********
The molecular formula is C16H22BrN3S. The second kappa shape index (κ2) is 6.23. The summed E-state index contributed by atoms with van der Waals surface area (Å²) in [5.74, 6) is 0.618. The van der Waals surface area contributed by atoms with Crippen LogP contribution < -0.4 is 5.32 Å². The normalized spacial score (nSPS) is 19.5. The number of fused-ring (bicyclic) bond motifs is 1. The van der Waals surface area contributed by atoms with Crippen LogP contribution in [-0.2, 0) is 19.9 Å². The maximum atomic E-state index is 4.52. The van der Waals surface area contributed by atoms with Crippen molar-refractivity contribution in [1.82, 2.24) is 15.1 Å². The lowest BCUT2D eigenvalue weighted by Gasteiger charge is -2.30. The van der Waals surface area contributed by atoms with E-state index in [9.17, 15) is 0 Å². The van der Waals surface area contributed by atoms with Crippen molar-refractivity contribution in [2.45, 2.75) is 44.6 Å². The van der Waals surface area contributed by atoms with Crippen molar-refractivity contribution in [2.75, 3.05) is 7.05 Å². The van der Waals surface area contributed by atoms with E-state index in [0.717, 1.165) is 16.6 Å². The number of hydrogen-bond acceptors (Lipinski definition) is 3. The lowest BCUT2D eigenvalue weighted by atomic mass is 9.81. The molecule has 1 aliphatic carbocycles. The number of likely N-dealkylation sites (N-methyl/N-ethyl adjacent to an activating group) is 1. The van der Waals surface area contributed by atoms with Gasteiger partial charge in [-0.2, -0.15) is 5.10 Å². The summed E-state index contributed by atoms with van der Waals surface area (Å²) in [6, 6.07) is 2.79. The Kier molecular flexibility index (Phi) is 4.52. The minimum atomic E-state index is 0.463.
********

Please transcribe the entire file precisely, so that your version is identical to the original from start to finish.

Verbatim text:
The molecular formula is C16H22BrN3S. The second kappa shape index (κ2) is 6.23. The summed E-state index contributed by atoms with van der Waals surface area (Å²) in [5.74, 6) is 0.618. The van der Waals surface area contributed by atoms with Crippen LogP contribution < -0.4 is 5.32 Å². The normalized spacial score (nSPS) is 19.5. The number of fused-ring (bicyclic) bond motifs is 1. The van der Waals surface area contributed by atoms with Crippen LogP contribution in [-0.2, 0) is 19.9 Å². The maximum atomic E-state index is 4.52. The van der Waals surface area contributed by atoms with Crippen molar-refractivity contribution in [1.82, 2.24) is 15.1 Å². The lowest BCUT2D eigenvalue weighted by Gasteiger charge is -2.30. The van der Waals surface area contributed by atoms with E-state index in [9.17, 15) is 0 Å². The van der Waals surface area contributed by atoms with Crippen molar-refractivity contribution in [2.45, 2.75) is 44.6 Å². The van der Waals surface area contributed by atoms with Crippen molar-refractivity contribution in [2.75, 3.05) is 7.05 Å². The van der Waals surface area contributed by atoms with E-state index in [0.717, 1.165) is 16.6 Å². The number of hydrogen-bond acceptors (Lipinski definition) is 3. The lowest BCUT2D eigenvalue weighted by atomic mass is 9.81. The molecule has 1 aliphatic carbocycles. The number of likely N-dealkylation sites (N-methyl/N-ethyl adjacent to an activating group) is 1. The van der Waals surface area contributed by atoms with Gasteiger partial charge in [-0.2, -0.15) is 5.10 Å². The summed E-state index contributed by atoms with van der Waals surface area (Å²) in [6, 6.07) is 2.79. The Kier molecular flexibility index (Phi) is 4.52. The minimum atomic E-state index is 0.463.